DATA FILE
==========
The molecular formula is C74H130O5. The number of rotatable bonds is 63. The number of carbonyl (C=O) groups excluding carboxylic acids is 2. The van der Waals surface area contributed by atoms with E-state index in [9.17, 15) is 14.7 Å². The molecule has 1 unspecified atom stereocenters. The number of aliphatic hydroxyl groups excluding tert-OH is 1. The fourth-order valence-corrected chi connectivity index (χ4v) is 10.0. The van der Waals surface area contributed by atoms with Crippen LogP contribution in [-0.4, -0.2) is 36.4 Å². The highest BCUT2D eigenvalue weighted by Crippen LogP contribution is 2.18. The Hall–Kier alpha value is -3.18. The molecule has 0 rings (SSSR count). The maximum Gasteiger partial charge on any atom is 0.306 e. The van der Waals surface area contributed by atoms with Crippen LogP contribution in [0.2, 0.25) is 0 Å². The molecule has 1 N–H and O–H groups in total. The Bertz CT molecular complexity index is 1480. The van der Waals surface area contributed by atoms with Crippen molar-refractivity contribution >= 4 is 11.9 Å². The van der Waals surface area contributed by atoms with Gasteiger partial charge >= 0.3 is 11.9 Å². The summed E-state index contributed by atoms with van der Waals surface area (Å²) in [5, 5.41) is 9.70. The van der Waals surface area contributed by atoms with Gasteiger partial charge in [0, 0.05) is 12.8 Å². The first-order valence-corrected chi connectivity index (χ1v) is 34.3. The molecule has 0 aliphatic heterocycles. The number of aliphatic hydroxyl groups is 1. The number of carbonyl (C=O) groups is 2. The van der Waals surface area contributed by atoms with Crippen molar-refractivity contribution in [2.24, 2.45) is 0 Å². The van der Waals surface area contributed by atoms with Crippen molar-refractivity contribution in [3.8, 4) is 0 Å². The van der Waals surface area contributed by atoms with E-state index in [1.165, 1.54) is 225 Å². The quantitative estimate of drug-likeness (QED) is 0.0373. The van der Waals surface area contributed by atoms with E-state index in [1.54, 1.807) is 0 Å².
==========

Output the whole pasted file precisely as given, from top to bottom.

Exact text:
The molecular formula is C74H130O5. The number of rotatable bonds is 63. The number of carbonyl (C=O) groups excluding carboxylic acids is 2. The van der Waals surface area contributed by atoms with E-state index in [9.17, 15) is 14.7 Å². The molecule has 1 unspecified atom stereocenters. The number of aliphatic hydroxyl groups excluding tert-OH is 1. The fourth-order valence-corrected chi connectivity index (χ4v) is 10.0. The van der Waals surface area contributed by atoms with Crippen LogP contribution in [-0.4, -0.2) is 36.4 Å². The highest BCUT2D eigenvalue weighted by Crippen LogP contribution is 2.18. The Hall–Kier alpha value is -3.18. The molecule has 0 rings (SSSR count). The maximum Gasteiger partial charge on any atom is 0.306 e. The van der Waals surface area contributed by atoms with Crippen LogP contribution in [0.2, 0.25) is 0 Å². The molecule has 1 N–H and O–H groups in total. The Bertz CT molecular complexity index is 1480. The van der Waals surface area contributed by atoms with Crippen molar-refractivity contribution >= 4 is 11.9 Å². The van der Waals surface area contributed by atoms with Gasteiger partial charge >= 0.3 is 11.9 Å². The summed E-state index contributed by atoms with van der Waals surface area (Å²) in [5, 5.41) is 9.70. The van der Waals surface area contributed by atoms with Gasteiger partial charge in [0, 0.05) is 12.8 Å². The first-order valence-corrected chi connectivity index (χ1v) is 34.3. The molecule has 0 aliphatic heterocycles. The number of aliphatic hydroxyl groups is 1. The number of carbonyl (C=O) groups is 2. The van der Waals surface area contributed by atoms with Crippen molar-refractivity contribution in [2.24, 2.45) is 0 Å². The van der Waals surface area contributed by atoms with Crippen molar-refractivity contribution in [3.8, 4) is 0 Å². The van der Waals surface area contributed by atoms with E-state index in [1.165, 1.54) is 225 Å². The quantitative estimate of drug-likeness (QED) is 0.0373. The van der Waals surface area contributed by atoms with E-state index in [1.54, 1.807) is 0 Å².